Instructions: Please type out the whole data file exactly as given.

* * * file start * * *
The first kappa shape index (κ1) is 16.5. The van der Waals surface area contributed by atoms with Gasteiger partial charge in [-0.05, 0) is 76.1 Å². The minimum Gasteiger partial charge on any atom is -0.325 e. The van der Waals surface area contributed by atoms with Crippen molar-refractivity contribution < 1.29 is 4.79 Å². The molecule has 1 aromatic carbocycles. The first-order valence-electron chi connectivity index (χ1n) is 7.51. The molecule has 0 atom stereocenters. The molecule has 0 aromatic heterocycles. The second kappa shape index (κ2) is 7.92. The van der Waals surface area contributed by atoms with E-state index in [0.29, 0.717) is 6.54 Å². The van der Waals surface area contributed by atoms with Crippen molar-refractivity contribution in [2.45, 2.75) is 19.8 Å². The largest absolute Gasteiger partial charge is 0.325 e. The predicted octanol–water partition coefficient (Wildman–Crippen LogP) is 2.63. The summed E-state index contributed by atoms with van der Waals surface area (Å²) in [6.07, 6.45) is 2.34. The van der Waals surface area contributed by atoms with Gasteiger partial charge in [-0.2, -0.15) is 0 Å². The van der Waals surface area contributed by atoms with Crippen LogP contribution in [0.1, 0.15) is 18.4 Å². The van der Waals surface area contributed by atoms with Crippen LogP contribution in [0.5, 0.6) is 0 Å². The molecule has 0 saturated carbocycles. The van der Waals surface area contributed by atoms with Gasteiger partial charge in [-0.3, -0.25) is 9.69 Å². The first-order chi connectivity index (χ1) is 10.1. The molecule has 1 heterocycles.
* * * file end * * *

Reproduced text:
The first kappa shape index (κ1) is 16.5. The van der Waals surface area contributed by atoms with Gasteiger partial charge in [-0.05, 0) is 76.1 Å². The minimum Gasteiger partial charge on any atom is -0.325 e. The van der Waals surface area contributed by atoms with Crippen molar-refractivity contribution < 1.29 is 4.79 Å². The molecule has 1 aromatic carbocycles. The first-order valence-electron chi connectivity index (χ1n) is 7.51. The molecule has 0 atom stereocenters. The molecule has 0 aromatic heterocycles. The second kappa shape index (κ2) is 7.92. The van der Waals surface area contributed by atoms with E-state index in [0.29, 0.717) is 6.54 Å². The van der Waals surface area contributed by atoms with Crippen molar-refractivity contribution in [2.45, 2.75) is 19.8 Å². The largest absolute Gasteiger partial charge is 0.325 e. The predicted octanol–water partition coefficient (Wildman–Crippen LogP) is 2.63. The summed E-state index contributed by atoms with van der Waals surface area (Å²) in [6.07, 6.45) is 2.34. The van der Waals surface area contributed by atoms with Gasteiger partial charge in [-0.2, -0.15) is 0 Å². The van der Waals surface area contributed by atoms with Crippen LogP contribution in [0.1, 0.15) is 18.4 Å². The van der Waals surface area contributed by atoms with Crippen LogP contribution in [0.5, 0.6) is 0 Å². The molecule has 0 saturated carbocycles. The van der Waals surface area contributed by atoms with Gasteiger partial charge in [-0.3, -0.25) is 9.69 Å². The first-order chi connectivity index (χ1) is 10.1. The molecule has 1 heterocycles.